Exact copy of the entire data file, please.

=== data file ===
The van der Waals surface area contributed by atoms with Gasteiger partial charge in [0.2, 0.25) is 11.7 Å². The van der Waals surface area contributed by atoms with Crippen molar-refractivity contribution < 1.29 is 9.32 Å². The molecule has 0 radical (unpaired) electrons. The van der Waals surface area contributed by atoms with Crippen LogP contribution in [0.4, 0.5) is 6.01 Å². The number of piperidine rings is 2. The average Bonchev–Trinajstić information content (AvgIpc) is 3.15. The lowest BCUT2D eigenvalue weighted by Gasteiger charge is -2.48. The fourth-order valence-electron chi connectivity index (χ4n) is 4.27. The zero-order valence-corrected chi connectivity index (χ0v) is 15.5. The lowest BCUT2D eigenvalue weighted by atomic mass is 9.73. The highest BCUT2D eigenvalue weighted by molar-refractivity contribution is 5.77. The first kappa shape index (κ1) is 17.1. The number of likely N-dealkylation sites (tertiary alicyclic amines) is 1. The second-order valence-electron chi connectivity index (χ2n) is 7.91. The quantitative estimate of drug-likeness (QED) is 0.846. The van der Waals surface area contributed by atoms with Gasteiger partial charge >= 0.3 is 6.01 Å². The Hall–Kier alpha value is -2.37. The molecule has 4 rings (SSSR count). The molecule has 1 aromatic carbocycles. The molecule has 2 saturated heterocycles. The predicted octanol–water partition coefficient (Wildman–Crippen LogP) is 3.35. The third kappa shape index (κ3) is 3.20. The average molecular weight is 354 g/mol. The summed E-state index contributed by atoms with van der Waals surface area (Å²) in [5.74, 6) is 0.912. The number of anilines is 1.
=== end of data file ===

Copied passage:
The van der Waals surface area contributed by atoms with Gasteiger partial charge in [0.2, 0.25) is 11.7 Å². The van der Waals surface area contributed by atoms with Crippen molar-refractivity contribution < 1.29 is 9.32 Å². The molecule has 0 radical (unpaired) electrons. The van der Waals surface area contributed by atoms with Crippen LogP contribution in [0.4, 0.5) is 6.01 Å². The number of piperidine rings is 2. The average Bonchev–Trinajstić information content (AvgIpc) is 3.15. The lowest BCUT2D eigenvalue weighted by Gasteiger charge is -2.48. The fourth-order valence-electron chi connectivity index (χ4n) is 4.27. The zero-order valence-corrected chi connectivity index (χ0v) is 15.5. The lowest BCUT2D eigenvalue weighted by atomic mass is 9.73. The highest BCUT2D eigenvalue weighted by molar-refractivity contribution is 5.77. The first kappa shape index (κ1) is 17.1. The number of likely N-dealkylation sites (tertiary alicyclic amines) is 1. The second-order valence-electron chi connectivity index (χ2n) is 7.91. The quantitative estimate of drug-likeness (QED) is 0.846. The van der Waals surface area contributed by atoms with Gasteiger partial charge >= 0.3 is 6.01 Å². The Hall–Kier alpha value is -2.37. The molecule has 4 rings (SSSR count). The molecule has 1 aromatic carbocycles. The molecule has 2 saturated heterocycles. The predicted octanol–water partition coefficient (Wildman–Crippen LogP) is 3.35. The third kappa shape index (κ3) is 3.20. The average molecular weight is 354 g/mol. The summed E-state index contributed by atoms with van der Waals surface area (Å²) in [5.74, 6) is 0.912. The number of anilines is 1.